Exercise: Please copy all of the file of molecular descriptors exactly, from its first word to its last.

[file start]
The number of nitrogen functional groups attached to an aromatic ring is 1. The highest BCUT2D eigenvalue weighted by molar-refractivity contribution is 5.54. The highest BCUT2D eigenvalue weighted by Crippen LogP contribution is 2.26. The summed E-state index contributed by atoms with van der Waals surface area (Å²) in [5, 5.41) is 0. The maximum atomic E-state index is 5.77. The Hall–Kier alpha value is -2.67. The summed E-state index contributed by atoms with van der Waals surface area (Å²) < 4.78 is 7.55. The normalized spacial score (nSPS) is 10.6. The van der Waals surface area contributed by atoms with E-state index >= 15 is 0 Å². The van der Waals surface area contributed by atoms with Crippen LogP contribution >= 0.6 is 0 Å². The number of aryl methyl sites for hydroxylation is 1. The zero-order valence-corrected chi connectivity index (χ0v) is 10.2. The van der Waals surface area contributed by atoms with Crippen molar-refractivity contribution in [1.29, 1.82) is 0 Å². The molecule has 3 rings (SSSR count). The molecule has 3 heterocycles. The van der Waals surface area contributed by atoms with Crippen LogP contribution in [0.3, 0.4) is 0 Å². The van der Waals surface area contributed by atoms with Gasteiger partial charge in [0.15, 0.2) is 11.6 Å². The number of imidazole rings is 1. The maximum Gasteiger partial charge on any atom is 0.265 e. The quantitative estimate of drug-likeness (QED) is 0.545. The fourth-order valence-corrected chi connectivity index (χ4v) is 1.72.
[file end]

The number of nitrogen functional groups attached to an aromatic ring is 1. The highest BCUT2D eigenvalue weighted by molar-refractivity contribution is 5.54. The highest BCUT2D eigenvalue weighted by Crippen LogP contribution is 2.26. The summed E-state index contributed by atoms with van der Waals surface area (Å²) in [5, 5.41) is 0. The maximum atomic E-state index is 5.77. The Hall–Kier alpha value is -2.67. The summed E-state index contributed by atoms with van der Waals surface area (Å²) < 4.78 is 7.55. The normalized spacial score (nSPS) is 10.6. The van der Waals surface area contributed by atoms with E-state index >= 15 is 0 Å². The van der Waals surface area contributed by atoms with Crippen LogP contribution >= 0.6 is 0 Å². The number of aryl methyl sites for hydroxylation is 1. The zero-order valence-corrected chi connectivity index (χ0v) is 10.2. The van der Waals surface area contributed by atoms with Crippen molar-refractivity contribution in [1.29, 1.82) is 0 Å². The molecule has 3 rings (SSSR count). The molecule has 3 heterocycles. The van der Waals surface area contributed by atoms with Crippen LogP contribution in [0.3, 0.4) is 0 Å². The van der Waals surface area contributed by atoms with Gasteiger partial charge in [0.15, 0.2) is 11.6 Å². The number of imidazole rings is 1. The maximum Gasteiger partial charge on any atom is 0.265 e. The quantitative estimate of drug-likeness (QED) is 0.545. The fourth-order valence-corrected chi connectivity index (χ4v) is 1.72.